There’s no doubt Fitzgibbon has to walk a tough line as Defence Minister. Apart from the obligatory photo opportunities addressing troops in the field or wearing a flak jacket on top of a piece of military hardware, he has a finely calibrated political task that involves ultimate responsibility for the largest organisation in the country. And, of course, Australia is still at war in Afghanistan, where around 1000 troops are serving as part of a NATO-led Provincial Reconstruction Team in Uruzgan Province.
As nearly every independent assessment over the past year has observed, the US and NATO are losing the Afghan war to the Taliban, which is also making huge gains in the tribal areas of an increasingly unstable Pakistan. President Obama has acknowledged as much in a recent interview with the New York Times, and has formally pledged to send more troops to the conflict. Fitzgibbon has welcomed the speech, but so far is holding firm to his oft-stated line that Australia is already pulling its weight in Afghanistan compared to other nations in NATO.
To top it all off, there is now a Defence Force inquiry underway to determine whether SAS forces already in Afghanistan broke their rules of engagement, after the Governor of Uruzgan Province accused the SAS of killing several civilians in a recent operation. Given that we’re meant to be winning hearts and minds in Uruzgan, a complaint from the Governor of the province himself is not a good sign. Defence is investigating, but few observers believe an adverse finding will be made.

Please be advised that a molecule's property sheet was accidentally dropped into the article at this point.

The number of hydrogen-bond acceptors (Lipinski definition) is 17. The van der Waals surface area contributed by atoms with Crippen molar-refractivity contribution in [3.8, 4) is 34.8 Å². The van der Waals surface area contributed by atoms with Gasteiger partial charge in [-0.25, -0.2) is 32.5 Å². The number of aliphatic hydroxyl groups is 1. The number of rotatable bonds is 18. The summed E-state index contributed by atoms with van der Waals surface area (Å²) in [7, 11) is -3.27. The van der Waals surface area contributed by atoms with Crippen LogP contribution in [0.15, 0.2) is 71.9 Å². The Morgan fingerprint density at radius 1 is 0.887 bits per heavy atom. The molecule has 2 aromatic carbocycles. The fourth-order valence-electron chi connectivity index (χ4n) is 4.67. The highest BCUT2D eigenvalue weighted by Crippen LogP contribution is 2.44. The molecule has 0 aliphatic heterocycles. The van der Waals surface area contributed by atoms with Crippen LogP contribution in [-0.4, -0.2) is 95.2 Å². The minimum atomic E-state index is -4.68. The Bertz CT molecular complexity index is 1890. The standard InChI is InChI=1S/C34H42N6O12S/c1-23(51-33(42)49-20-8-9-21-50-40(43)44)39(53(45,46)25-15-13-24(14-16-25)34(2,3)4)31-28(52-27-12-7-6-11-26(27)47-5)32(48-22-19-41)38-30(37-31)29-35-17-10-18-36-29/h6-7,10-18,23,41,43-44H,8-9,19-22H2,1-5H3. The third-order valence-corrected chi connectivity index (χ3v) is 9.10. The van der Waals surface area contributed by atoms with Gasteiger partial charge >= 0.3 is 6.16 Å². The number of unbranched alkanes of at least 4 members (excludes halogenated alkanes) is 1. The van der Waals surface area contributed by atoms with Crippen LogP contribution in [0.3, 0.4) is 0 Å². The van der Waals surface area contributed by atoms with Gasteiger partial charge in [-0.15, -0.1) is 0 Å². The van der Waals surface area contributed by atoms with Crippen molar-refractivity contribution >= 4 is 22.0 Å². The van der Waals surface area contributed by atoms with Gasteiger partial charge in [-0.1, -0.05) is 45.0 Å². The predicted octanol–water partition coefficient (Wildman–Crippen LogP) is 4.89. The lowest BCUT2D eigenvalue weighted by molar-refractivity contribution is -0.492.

So, what should Joel Fitzgibbon do? The policy blue-print for Defence should include at least the following four steps:
Wind down and withdraw from Afghanistan. Australia is on the losing side of a conflict in which we have no clear strategic interest. Instead of hemming and hawing about whether to commit more troops to fight the Taliban in a far-off land, Australia should bite the bullet and withdraw from the conflict.
Deliver the new White Paper. The forthcoming Defence White Paper, which has already been delayed, will shape the Rudd Government’s defence and foreign policy priorities for the next decade and a half. Important decisions need to be made to reform the ADF’s force structure for a changing world. Less emphasis needs to be placed on high-tech hardware and high-intensity fighting, with attention and resources instead devoted to low-intensity conflict, infantry, transport and special forces assets, and natural disaster relief and reconstruction operations in our region. As I wrote on newmatilda.com last week, this is a vision into which submarines and Joint Strike Fighters don’t really fit.
Fix the Defence Department. Australia’s defence force is an unwieldy arrangement of civilians in the Defence Department and uniformed forces in the services proper, with defence acquisition split off into a separate department of its own. Managing this bureaucratic minefield has proved difficult for all defence ministers. Vigorous reform needs to be pursued to ensure soldiers are paid properly, IT and human services systems are brought into the 21st century, and the armed forces themselves are made more attractive to potential recruits.
End the silence. Many of Defence’s problems stem from the culture of silence that has enveloped the ADF and its operations for years. Australian war correspondents have less access to the non-sanitised truth than almost any other western nation. Even in peacetime operations, Defence is often loathe to respond openly to questions from family members or junior officers and enlisted ranks, as the many investigations into scandals such as F-111 fuel tank cancers, Army and Navy helicopter crashes and Australia’s military justice system all demonstrate. A more open culture would actually make the ADF stronger, even if it made things uncomfortable for certain top brass.